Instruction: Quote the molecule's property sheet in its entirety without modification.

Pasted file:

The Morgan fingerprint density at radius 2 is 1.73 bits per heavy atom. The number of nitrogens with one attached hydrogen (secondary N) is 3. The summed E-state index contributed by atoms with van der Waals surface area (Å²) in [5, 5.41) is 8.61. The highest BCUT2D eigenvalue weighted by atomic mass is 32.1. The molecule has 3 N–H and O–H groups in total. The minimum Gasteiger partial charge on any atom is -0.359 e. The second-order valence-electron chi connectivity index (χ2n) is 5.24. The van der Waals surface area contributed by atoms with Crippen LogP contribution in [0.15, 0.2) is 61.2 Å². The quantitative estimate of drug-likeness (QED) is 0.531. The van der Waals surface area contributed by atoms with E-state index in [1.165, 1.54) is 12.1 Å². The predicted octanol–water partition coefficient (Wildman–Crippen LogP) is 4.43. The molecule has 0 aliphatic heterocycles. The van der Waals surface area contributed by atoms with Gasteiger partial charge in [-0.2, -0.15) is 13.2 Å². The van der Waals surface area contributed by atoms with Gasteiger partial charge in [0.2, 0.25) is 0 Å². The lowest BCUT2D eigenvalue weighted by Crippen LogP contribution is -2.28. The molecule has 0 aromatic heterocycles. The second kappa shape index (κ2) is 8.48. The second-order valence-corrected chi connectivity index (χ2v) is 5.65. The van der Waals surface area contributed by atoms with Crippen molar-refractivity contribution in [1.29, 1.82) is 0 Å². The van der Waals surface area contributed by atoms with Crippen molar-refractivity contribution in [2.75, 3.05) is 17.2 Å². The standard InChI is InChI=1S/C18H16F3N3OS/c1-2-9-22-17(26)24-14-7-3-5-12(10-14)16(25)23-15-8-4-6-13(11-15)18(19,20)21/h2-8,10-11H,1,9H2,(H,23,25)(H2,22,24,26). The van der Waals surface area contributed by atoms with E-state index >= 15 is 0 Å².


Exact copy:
The Morgan fingerprint density at radius 2 is 1.73 bits per heavy atom. The number of nitrogens with one attached hydrogen (secondary N) is 3. The summed E-state index contributed by atoms with van der Waals surface area (Å²) in [5, 5.41) is 8.61. The highest BCUT2D eigenvalue weighted by atomic mass is 32.1. The molecule has 3 N–H and O–H groups in total. The minimum Gasteiger partial charge on any atom is -0.359 e. The second-order valence-electron chi connectivity index (χ2n) is 5.24. The van der Waals surface area contributed by atoms with Crippen LogP contribution in [0.15, 0.2) is 61.2 Å². The quantitative estimate of drug-likeness (QED) is 0.531. The van der Waals surface area contributed by atoms with E-state index in [1.165, 1.54) is 12.1 Å². The predicted octanol–water partition coefficient (Wildman–Crippen LogP) is 4.43. The molecule has 0 aliphatic heterocycles. The van der Waals surface area contributed by atoms with Gasteiger partial charge in [-0.2, -0.15) is 13.2 Å². The van der Waals surface area contributed by atoms with Gasteiger partial charge in [0.2, 0.25) is 0 Å². The lowest BCUT2D eigenvalue weighted by Crippen LogP contribution is -2.28. The molecule has 0 aromatic heterocycles. The second kappa shape index (κ2) is 8.48. The second-order valence-corrected chi connectivity index (χ2v) is 5.65. The van der Waals surface area contributed by atoms with Crippen molar-refractivity contribution in [1.29, 1.82) is 0 Å². The van der Waals surface area contributed by atoms with Crippen molar-refractivity contribution in [2.75, 3.05) is 17.2 Å². The standard InChI is InChI=1S/C18H16F3N3OS/c1-2-9-22-17(26)24-14-7-3-5-12(10-14)16(25)23-15-8-4-6-13(11-15)18(19,20)21/h2-8,10-11H,1,9H2,(H,23,25)(H2,22,24,26). The van der Waals surface area contributed by atoms with E-state index >= 15 is 0 Å².